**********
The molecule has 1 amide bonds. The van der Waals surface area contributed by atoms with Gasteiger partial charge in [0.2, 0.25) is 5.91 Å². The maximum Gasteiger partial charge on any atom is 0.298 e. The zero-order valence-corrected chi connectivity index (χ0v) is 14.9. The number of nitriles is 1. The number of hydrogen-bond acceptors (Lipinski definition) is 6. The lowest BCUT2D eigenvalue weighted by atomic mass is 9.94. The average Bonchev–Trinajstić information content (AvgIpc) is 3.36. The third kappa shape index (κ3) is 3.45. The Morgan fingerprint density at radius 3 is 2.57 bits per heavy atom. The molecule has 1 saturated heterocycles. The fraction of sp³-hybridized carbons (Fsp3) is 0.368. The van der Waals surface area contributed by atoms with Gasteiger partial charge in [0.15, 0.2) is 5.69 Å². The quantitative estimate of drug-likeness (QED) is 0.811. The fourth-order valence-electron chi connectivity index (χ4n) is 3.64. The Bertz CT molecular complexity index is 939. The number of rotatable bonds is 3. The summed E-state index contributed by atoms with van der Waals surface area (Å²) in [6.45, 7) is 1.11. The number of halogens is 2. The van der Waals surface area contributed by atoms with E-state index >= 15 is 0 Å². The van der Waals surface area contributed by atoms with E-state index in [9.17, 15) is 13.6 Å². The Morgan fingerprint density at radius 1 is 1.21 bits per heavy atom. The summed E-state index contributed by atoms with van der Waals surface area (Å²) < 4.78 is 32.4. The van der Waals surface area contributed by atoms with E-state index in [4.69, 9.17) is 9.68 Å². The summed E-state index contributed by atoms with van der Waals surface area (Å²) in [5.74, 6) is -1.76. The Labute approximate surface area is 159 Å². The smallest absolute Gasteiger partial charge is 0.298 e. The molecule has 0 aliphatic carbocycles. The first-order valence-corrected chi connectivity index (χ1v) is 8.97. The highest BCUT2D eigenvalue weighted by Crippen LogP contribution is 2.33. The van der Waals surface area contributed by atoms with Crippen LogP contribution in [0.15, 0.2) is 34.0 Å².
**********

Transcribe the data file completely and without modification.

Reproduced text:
The molecule has 1 amide bonds. The van der Waals surface area contributed by atoms with Gasteiger partial charge in [0.2, 0.25) is 5.91 Å². The maximum Gasteiger partial charge on any atom is 0.298 e. The zero-order valence-corrected chi connectivity index (χ0v) is 14.9. The number of nitriles is 1. The number of hydrogen-bond acceptors (Lipinski definition) is 6. The lowest BCUT2D eigenvalue weighted by atomic mass is 9.94. The average Bonchev–Trinajstić information content (AvgIpc) is 3.36. The third kappa shape index (κ3) is 3.45. The Morgan fingerprint density at radius 3 is 2.57 bits per heavy atom. The molecule has 1 saturated heterocycles. The fraction of sp³-hybridized carbons (Fsp3) is 0.368. The van der Waals surface area contributed by atoms with Gasteiger partial charge in [0.15, 0.2) is 5.69 Å². The quantitative estimate of drug-likeness (QED) is 0.811. The fourth-order valence-electron chi connectivity index (χ4n) is 3.64. The Bertz CT molecular complexity index is 939. The number of rotatable bonds is 3. The summed E-state index contributed by atoms with van der Waals surface area (Å²) in [6.45, 7) is 1.11. The number of halogens is 2. The van der Waals surface area contributed by atoms with E-state index >= 15 is 0 Å². The van der Waals surface area contributed by atoms with E-state index in [9.17, 15) is 13.6 Å². The Morgan fingerprint density at radius 1 is 1.21 bits per heavy atom. The summed E-state index contributed by atoms with van der Waals surface area (Å²) < 4.78 is 32.4. The van der Waals surface area contributed by atoms with E-state index in [4.69, 9.17) is 9.68 Å². The summed E-state index contributed by atoms with van der Waals surface area (Å²) in [5.74, 6) is -1.76. The Labute approximate surface area is 159 Å². The smallest absolute Gasteiger partial charge is 0.298 e. The molecule has 0 aliphatic carbocycles. The first-order valence-corrected chi connectivity index (χ1v) is 8.97. The highest BCUT2D eigenvalue weighted by Crippen LogP contribution is 2.33. The van der Waals surface area contributed by atoms with Crippen LogP contribution in [0.15, 0.2) is 34.0 Å².